If MINI purists have recovered from the launch of the CountrymanClubmanRoadster and Coupe, it’s time for them to be up in arms once again with the arrival of a five-door version of the standard MINI hatchback.

It makes complete sense, though – the five-door hatch market is twice as large as that for three-doors, and MINI admits people have been going elsewhere as its car only has three doors.

• MINI 5-door vs VW Golf GTI

But does it work or does it ruin what is the current Auto Express Car of the Year? We’re pleased to report that it’s as brilliant as the three-door, with a surprising dose of practicality.

So let’s start with some numbers. An extra 72mm has been added to the wheelbase, which has all gone straight into rear legroom. There’s also an extra 89mm of bodywork at the back, meaning an extra 50 litres of boot space, giving a total of 278 litres – still less than a Ford Fiesta, but a decent enough space that’s easy to access.

Then, there’s the price – our Cooper S costs from £19,255, a £600 premium over the three-door, which is mirrored throughout the range (which follows that of the three-door with One, Cooper and Cooper S and three petrol or diesel engines). Economy takes a slight tumble – 47.9mpg vs 49.6mpg – and CO2 rises by 3g/km. Not a huge difference in the general scheme of things.

You won’t notice the 0.1-second increase in the 0-62mph time, either. The 2.0-litre turbo engine offers real punch from low revs, while the whoosh from the turbo and distant pops from the exhaust up the excitement level, too.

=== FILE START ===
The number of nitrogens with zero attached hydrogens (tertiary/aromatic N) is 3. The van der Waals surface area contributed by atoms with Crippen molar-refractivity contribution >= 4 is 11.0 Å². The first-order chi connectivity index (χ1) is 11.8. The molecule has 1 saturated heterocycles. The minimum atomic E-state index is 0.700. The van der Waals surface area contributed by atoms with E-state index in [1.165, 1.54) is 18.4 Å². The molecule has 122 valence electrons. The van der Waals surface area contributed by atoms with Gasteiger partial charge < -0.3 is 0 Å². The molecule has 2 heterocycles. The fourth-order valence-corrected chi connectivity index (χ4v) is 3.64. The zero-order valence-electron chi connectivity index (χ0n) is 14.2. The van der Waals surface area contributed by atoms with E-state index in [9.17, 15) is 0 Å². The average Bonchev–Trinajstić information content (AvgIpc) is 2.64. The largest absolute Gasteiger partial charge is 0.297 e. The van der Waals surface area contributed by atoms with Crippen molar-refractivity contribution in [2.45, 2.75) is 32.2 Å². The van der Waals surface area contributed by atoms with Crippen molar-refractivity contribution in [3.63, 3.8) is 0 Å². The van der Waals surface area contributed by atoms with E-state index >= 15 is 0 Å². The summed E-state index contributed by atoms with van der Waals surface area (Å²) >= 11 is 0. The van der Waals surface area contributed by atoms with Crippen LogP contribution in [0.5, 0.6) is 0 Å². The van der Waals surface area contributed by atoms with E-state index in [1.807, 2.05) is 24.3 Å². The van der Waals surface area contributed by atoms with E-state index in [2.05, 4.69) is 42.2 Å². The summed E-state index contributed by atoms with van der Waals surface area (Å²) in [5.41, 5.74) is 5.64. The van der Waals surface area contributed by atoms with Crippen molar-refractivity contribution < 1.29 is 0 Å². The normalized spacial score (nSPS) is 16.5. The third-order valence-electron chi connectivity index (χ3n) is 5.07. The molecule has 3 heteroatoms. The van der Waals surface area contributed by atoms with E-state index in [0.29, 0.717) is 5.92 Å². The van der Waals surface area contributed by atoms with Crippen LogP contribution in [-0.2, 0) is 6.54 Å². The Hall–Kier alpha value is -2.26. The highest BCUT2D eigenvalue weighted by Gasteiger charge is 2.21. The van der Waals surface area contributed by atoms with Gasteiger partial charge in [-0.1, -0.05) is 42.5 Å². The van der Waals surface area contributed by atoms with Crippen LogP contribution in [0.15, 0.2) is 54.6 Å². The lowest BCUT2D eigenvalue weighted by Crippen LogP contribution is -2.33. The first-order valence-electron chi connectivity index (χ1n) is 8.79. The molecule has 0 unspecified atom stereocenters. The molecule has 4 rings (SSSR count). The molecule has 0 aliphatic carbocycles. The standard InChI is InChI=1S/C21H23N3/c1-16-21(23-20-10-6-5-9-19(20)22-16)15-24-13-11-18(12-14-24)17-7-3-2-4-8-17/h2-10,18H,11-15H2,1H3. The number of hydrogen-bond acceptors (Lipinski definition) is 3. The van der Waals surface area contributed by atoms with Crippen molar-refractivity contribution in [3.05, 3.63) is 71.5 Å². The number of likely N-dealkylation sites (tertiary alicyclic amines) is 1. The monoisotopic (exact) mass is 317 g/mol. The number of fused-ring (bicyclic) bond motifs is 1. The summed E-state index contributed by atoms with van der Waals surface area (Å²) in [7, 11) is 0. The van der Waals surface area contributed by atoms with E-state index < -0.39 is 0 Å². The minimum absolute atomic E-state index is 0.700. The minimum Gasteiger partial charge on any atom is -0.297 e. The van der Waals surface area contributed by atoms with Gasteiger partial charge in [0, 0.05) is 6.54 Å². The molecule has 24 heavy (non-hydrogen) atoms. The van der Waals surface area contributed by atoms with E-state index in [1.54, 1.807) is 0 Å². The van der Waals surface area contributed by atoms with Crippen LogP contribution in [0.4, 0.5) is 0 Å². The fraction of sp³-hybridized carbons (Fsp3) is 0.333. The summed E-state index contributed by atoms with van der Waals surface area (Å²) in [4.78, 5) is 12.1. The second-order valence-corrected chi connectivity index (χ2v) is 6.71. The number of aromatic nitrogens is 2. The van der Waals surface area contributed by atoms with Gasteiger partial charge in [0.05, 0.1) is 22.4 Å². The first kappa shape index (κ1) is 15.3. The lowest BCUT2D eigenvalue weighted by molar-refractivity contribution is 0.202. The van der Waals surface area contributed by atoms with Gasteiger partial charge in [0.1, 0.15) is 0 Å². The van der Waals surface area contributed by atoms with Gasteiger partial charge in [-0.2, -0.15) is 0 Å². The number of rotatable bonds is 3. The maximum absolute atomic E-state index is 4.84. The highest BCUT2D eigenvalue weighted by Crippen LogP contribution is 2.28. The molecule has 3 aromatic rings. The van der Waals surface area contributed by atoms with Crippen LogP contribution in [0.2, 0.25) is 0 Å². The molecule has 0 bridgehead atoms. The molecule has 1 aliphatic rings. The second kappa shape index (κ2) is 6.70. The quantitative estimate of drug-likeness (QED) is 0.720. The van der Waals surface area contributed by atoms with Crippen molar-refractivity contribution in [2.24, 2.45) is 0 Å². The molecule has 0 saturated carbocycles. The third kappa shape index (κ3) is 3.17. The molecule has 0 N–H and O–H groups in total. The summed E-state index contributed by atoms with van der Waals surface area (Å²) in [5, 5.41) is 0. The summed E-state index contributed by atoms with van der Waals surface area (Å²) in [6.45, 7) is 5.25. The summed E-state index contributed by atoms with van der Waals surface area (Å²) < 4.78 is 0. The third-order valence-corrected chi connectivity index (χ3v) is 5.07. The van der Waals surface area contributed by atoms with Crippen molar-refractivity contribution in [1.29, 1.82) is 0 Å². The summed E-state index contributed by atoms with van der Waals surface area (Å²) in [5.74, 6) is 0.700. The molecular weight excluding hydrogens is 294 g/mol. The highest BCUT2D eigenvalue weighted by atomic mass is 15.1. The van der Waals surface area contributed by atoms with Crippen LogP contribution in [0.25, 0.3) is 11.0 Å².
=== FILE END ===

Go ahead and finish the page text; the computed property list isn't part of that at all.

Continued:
Of equal importance is how practical the new car is. The five-door is new from the windscreen backwards, but from the front seat it feels identical to the three-door car: there’s the same high quality, typical upright MINI driving position and loads of hi-tech kit available on the all too tempting options list (which now includes ultra premium MINI Yours bits).

To get into the front seat, you’ll have to open a shorter door complete with window frames – unlike the three-door. It doesn’t make getting in any more difficult, but the rather stubby rear doors look a bit unusual and are the only real sticking point to five-door ownership. The opening to the back seats isn’t exactly gaping, especially at the bottom where you have to angle your feet to get them inside.

Once you’re in, you’ll be surprised by the space. The rear seats appear quite upright, but are comfy enough, while we managed to get a six foot tall passenger behind a six foot driver with reasonable comfort, if not legroom to spare. Headroom is good, though, so you’ll be more comfortable than you would be in a Fiesta. A third passenger in the middle is possible, but a poor relation.

All that extra space does have an impact on the looks – it’s not quite as cohesive as the three-door MINI, but still cute. Those small rear doors look odd and the rear seems to lift up at the back, but the same smiley front end with fancy LED driving lights remains. As does the driving experience, which has the ability to thrill, even at low speed, while the ride comfort compromises of MINIs of old are long gone.

Set the adaptive dampers to Sport and it’s still firm, but not wincingly so. You can even tune the Sport setting to leave the adaptive dampers in comfort mode, but still enjoy sharper throttle response and steering.

That steering remains light, but quick to react, with seemingly zero body roll for MINI’s traditional go-kart feel. Prices remain reasonable, but with every MINI, it’s more about where your price finishes than where it starts, such is the array of options. The MINI is now a seriously advanced bit of kit, with everything from head-up display to an auto box that works with the nav to select the right ratio. Clever stuff.

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